What Should We Do with the Auburn Kindergarten iPad Findings?
Mike Muir and I are having a productive, respectful back and forth specifically about his research concerning iPads in Kindergarten classrooms and more broadly about how practitioners should deal with educational research that uses statistical methods.
I’m going to start with this reminder (which Mike has echoed in his own way): I think it’s completely awesome that Mike and colleagues are running randomized control trials of iPads in Kindergarten classrooms. We know absolutely nothing about how these tools might work with young kids, the teacher experiments going on are promising, and we need this kind of research being done. Kudos to Mike and his colleagues for doing it.
In the end, I think Mike and I agree about how school districts should act upon Mike’s early findings (if they hold up, more on that in a minute). I think Mike and I come to similar conclusions through somewhat different routes. Mike argues that researchers and practitioners should analyze research findings differently. I disagree. They should analyze findings the same way, and they should act on them differently.
The story in a nutshell: Auburn, Maine has a multi year early literacy initiative (Bravo! Nothing can be more important in schools). As part of that initiative they introduce ipads and they stagger the introduction of iPads in such a way that half of the 16 K classrooms get them in September and half don’t get them until December. Mike and colleagues measured students with ten tests of early literacy, and then compared the intervention group (the kids in iPad classrooms) and the control group (the kids who didn’t get the iPads early). Last week, they released a press release and a two page research report reporting the following: In all 10 tests, the average scores of the students in the intervention classrooms exceeded the scores of the control classrooms. In 9 of those 10 tests, the differences between the two classrooms were not significantly different. In 1 test, the difference was significantly different.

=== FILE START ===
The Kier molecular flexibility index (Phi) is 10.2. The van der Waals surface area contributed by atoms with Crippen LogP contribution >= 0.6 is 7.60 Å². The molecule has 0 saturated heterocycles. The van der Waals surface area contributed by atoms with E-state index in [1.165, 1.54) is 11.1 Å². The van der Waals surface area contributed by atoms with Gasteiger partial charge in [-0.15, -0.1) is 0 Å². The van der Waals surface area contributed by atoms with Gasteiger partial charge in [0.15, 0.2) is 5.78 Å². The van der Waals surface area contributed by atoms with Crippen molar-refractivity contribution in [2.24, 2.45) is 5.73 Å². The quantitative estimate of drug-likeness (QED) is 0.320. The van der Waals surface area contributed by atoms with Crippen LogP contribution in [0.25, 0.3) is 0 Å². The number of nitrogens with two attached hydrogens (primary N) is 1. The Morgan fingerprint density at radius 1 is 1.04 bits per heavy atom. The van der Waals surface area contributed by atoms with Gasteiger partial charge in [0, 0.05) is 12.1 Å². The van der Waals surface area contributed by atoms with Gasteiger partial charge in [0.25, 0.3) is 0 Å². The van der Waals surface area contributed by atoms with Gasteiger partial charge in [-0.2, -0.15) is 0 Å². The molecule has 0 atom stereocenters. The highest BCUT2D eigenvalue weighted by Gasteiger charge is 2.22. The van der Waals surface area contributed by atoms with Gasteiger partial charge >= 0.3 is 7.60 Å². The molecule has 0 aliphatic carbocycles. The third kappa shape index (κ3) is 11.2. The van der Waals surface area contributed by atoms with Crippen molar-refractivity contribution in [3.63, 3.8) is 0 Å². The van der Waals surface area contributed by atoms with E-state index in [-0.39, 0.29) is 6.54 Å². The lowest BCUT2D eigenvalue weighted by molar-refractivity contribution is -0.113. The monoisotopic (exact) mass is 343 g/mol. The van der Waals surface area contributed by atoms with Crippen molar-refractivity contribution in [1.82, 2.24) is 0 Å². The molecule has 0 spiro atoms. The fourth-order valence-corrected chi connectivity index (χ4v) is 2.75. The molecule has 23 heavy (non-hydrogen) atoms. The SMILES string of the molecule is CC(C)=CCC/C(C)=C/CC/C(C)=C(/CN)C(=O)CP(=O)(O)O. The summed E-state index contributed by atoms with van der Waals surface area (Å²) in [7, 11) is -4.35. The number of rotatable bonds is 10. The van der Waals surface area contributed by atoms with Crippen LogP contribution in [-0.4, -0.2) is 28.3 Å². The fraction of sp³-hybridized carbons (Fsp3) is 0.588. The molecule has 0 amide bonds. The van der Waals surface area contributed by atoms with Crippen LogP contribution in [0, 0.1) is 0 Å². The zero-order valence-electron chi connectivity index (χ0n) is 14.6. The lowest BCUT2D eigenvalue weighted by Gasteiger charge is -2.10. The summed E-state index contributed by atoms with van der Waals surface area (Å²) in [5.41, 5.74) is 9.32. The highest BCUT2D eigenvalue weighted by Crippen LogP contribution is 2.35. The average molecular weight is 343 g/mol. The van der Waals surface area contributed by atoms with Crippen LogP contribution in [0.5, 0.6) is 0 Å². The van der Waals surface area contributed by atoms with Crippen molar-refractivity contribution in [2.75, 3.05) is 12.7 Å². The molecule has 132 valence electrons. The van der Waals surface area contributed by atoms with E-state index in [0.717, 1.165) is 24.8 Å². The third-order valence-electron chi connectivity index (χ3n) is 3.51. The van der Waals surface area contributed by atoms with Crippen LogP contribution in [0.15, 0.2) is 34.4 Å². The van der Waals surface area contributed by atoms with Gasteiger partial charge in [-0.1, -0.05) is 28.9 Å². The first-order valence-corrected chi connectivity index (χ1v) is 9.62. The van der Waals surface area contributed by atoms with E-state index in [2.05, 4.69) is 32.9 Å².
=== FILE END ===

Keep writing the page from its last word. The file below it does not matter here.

So how should people read these findings? Here are my suggestions:
First, researchers, journalists and practitioners should analyze the statistics in exactly the same way. Mike argues that “It is a major fallacy to think everyone should be a researcher, or think and analyze like one .” I won’t comment about what “everyone” should do, but I will say that anyone making judgments based on statistical findings should approach those findings using the same analytic strategies. Journalists and practitioners whose job involves interpreting statistical findings should learn the basics of how to make sense of tests of statistical significance or should build partnerships with people who can help them. [Edit: Please read the comments, where Mike rephrases his point.]
That’s a major purpose of this blog: to help people learn how to read research findings in education technology. We simply need more literacy among educators about how to evaluate claims of “research-based” ideas. I’m not writing this blog from “a researcher’s perspective.” I’m writing from a perspective of someone whose job it is to help educators make real-world decisions about research (you can go here for a sense of the consulting that I do).